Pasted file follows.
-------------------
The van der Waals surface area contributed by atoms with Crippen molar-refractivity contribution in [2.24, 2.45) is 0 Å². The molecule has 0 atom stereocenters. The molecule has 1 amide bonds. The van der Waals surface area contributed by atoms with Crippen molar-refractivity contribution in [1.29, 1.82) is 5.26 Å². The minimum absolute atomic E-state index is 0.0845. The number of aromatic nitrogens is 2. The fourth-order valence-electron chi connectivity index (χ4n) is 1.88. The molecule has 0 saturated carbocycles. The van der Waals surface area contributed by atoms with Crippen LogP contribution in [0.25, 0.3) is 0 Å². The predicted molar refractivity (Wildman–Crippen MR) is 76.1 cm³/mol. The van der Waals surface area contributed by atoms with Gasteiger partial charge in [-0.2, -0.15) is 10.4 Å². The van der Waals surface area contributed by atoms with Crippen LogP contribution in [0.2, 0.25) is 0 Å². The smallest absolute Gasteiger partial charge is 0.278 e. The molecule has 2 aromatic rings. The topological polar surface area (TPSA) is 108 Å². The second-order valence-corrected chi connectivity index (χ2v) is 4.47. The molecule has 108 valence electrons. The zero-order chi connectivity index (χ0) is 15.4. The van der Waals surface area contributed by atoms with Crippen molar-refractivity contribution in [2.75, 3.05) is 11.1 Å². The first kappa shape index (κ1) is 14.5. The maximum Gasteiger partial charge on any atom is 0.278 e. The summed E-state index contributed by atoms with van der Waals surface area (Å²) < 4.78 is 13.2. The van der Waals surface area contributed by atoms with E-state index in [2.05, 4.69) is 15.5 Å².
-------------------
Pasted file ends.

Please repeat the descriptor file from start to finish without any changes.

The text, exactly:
The van der Waals surface area contributed by atoms with Crippen molar-refractivity contribution in [2.24, 2.45) is 0 Å². The molecule has 0 atom stereocenters. The molecule has 1 amide bonds. The van der Waals surface area contributed by atoms with Crippen molar-refractivity contribution in [1.29, 1.82) is 5.26 Å². The minimum absolute atomic E-state index is 0.0845. The number of aromatic nitrogens is 2. The fourth-order valence-electron chi connectivity index (χ4n) is 1.88. The molecule has 0 saturated carbocycles. The van der Waals surface area contributed by atoms with Crippen LogP contribution in [0.25, 0.3) is 0 Å². The predicted molar refractivity (Wildman–Crippen MR) is 76.1 cm³/mol. The van der Waals surface area contributed by atoms with Gasteiger partial charge in [-0.2, -0.15) is 10.4 Å². The van der Waals surface area contributed by atoms with Crippen LogP contribution in [0.2, 0.25) is 0 Å². The smallest absolute Gasteiger partial charge is 0.278 e. The molecule has 2 aromatic rings. The topological polar surface area (TPSA) is 108 Å². The second-order valence-corrected chi connectivity index (χ2v) is 4.47. The molecule has 108 valence electrons. The zero-order chi connectivity index (χ0) is 15.4. The van der Waals surface area contributed by atoms with Crippen molar-refractivity contribution in [2.75, 3.05) is 11.1 Å². The first kappa shape index (κ1) is 14.5. The maximum Gasteiger partial charge on any atom is 0.278 e. The summed E-state index contributed by atoms with van der Waals surface area (Å²) < 4.78 is 13.2. The van der Waals surface area contributed by atoms with E-state index in [2.05, 4.69) is 15.5 Å².